The largest UK farmer-owned co-op has held its December milk price, keeping itself in line with the majority of other dairy processors.
The milk buyer will continue to pay 28.5p/litre for liquid litres with a constituent content of 4% butterfat and 3.3% protein.
For ease of comparison, this will equate to a manufacturing price of 29.47p/litre for litres with a constituent content of 4.2% butterfat 3.4% protein.
The hold means First Milk’s 900 producers will receive 0.9p/litre less at the end of 2018 than they did at the start of the year.
First Milk has now maintained the same farmgate price since September 2018, and it said its underlying business performance continued to be delivered on schedule, despite a difficult commodities market.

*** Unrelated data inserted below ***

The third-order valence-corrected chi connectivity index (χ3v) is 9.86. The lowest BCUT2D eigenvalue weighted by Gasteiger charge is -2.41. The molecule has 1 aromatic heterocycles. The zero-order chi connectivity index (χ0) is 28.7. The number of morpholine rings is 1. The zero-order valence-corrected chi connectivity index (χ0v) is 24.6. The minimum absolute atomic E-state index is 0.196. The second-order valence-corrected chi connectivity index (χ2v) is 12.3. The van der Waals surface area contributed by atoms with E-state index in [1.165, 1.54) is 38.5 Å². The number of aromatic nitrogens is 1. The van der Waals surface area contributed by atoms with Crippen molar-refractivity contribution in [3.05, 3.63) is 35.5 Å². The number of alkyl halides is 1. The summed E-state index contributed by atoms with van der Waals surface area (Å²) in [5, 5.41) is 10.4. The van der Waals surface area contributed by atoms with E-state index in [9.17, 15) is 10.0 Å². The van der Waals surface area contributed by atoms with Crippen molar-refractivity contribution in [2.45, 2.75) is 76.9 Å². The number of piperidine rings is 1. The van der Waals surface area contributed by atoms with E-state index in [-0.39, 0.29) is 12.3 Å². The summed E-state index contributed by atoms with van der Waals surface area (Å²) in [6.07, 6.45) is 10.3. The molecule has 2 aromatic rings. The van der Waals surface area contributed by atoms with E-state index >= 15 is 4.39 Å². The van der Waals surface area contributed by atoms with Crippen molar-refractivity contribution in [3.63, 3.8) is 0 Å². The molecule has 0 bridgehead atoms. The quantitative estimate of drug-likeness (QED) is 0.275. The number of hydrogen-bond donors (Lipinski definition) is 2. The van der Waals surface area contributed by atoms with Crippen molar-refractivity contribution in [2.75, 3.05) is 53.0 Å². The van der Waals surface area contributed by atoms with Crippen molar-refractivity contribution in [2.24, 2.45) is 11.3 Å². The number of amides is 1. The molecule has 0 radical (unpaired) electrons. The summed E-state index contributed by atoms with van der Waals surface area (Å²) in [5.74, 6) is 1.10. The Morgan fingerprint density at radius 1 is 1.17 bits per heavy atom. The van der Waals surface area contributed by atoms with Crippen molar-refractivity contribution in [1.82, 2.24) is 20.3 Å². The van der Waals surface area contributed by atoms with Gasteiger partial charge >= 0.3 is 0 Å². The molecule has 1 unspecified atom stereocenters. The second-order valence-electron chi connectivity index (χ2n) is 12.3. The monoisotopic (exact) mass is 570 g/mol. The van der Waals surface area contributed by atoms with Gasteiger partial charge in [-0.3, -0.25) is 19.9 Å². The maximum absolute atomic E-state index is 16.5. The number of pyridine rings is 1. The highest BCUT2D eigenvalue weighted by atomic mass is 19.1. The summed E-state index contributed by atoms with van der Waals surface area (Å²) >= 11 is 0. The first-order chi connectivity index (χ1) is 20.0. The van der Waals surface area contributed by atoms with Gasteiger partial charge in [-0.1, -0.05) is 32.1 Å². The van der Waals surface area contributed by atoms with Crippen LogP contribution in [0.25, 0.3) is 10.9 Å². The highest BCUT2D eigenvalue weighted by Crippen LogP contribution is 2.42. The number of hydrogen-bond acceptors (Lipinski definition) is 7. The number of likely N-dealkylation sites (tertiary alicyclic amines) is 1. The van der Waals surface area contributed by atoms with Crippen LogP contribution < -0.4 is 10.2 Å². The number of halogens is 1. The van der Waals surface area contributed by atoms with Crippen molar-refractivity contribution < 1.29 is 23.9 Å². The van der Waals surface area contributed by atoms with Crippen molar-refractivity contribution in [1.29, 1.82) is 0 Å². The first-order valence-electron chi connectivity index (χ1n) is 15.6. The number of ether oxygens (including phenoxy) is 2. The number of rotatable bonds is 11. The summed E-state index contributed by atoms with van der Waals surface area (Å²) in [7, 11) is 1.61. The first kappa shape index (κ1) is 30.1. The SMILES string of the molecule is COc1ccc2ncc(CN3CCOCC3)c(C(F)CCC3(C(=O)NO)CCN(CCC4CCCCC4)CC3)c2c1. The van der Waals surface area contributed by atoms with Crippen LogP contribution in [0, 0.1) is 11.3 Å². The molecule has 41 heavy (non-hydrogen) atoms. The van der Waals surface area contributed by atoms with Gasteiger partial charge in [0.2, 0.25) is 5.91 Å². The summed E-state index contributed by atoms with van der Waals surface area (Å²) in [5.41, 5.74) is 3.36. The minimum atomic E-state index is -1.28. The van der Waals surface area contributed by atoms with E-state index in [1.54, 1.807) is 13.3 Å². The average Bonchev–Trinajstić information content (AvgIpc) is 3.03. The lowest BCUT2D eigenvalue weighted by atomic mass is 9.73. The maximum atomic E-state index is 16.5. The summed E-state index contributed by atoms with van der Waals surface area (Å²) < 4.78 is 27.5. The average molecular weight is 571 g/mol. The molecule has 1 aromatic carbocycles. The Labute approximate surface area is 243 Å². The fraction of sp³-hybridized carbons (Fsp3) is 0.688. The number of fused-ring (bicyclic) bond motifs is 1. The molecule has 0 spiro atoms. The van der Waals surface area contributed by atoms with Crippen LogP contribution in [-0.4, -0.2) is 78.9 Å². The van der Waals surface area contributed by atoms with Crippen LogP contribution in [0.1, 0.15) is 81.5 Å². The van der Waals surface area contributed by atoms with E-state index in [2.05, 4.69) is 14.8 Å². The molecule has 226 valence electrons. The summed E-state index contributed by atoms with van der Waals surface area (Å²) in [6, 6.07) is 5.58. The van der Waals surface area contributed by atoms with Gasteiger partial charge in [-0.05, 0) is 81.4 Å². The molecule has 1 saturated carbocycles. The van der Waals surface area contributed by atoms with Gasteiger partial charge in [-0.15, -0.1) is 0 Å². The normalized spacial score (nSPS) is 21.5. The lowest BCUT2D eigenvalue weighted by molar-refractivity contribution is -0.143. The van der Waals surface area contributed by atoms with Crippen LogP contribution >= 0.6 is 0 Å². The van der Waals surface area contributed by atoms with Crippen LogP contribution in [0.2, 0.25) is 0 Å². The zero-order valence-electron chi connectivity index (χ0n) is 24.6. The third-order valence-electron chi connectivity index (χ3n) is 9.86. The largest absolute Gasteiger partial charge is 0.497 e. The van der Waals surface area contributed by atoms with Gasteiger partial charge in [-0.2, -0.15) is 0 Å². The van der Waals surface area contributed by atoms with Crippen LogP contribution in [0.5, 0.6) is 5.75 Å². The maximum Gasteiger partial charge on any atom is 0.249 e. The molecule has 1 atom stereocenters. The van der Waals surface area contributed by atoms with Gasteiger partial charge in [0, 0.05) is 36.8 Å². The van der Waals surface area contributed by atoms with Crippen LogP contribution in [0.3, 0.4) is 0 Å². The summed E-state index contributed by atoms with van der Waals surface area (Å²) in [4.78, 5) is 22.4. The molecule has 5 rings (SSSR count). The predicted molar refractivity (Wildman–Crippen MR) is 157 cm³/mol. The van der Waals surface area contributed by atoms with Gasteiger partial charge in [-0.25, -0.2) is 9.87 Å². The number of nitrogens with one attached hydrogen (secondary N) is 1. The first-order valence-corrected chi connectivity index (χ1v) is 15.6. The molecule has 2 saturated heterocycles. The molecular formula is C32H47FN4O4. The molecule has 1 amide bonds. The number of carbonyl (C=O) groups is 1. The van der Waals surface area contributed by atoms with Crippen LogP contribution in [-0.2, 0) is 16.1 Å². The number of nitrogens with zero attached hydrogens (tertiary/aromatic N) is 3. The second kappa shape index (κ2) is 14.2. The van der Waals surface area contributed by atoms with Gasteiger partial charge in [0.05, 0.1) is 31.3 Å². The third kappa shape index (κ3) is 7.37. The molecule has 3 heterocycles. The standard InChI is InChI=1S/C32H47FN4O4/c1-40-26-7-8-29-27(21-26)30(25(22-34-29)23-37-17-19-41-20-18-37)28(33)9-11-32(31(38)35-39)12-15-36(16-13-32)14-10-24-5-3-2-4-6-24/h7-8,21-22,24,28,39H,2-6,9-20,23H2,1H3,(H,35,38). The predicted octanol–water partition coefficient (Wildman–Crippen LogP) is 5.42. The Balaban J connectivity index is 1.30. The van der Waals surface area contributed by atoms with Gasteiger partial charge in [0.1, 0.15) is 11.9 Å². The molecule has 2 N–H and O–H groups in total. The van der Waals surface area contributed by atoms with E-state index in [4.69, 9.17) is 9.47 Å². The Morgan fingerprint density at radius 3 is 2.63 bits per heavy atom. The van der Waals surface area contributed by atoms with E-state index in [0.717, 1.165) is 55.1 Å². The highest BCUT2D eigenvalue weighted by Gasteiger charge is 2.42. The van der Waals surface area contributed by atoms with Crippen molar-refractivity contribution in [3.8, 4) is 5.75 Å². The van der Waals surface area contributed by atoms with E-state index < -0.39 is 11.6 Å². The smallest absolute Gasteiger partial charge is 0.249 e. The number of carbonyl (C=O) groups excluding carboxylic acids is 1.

“The dairy commodity markets have weakened significantly in recent weeks and this puts pressure on milk prices,” said First Milk vice-chairman and farmer-director Jim Baird.
Mr Baird added that although First Milk was not immune to lower commodity prices, a strong business performance had allowed the processor to hold prices for December.
“Looking into 2019, we have a clear growth strategy and we are confident that together, we can deliver dairy prosperity,” he said.
The processor also indicated that it would be looking to collect more milk from producers in order to deliver increased returns.
Last month, First Milk announced it would introduce a 13th payment to members from next year, alongside increased transparency in share trading and the freezing of capital contribution targets.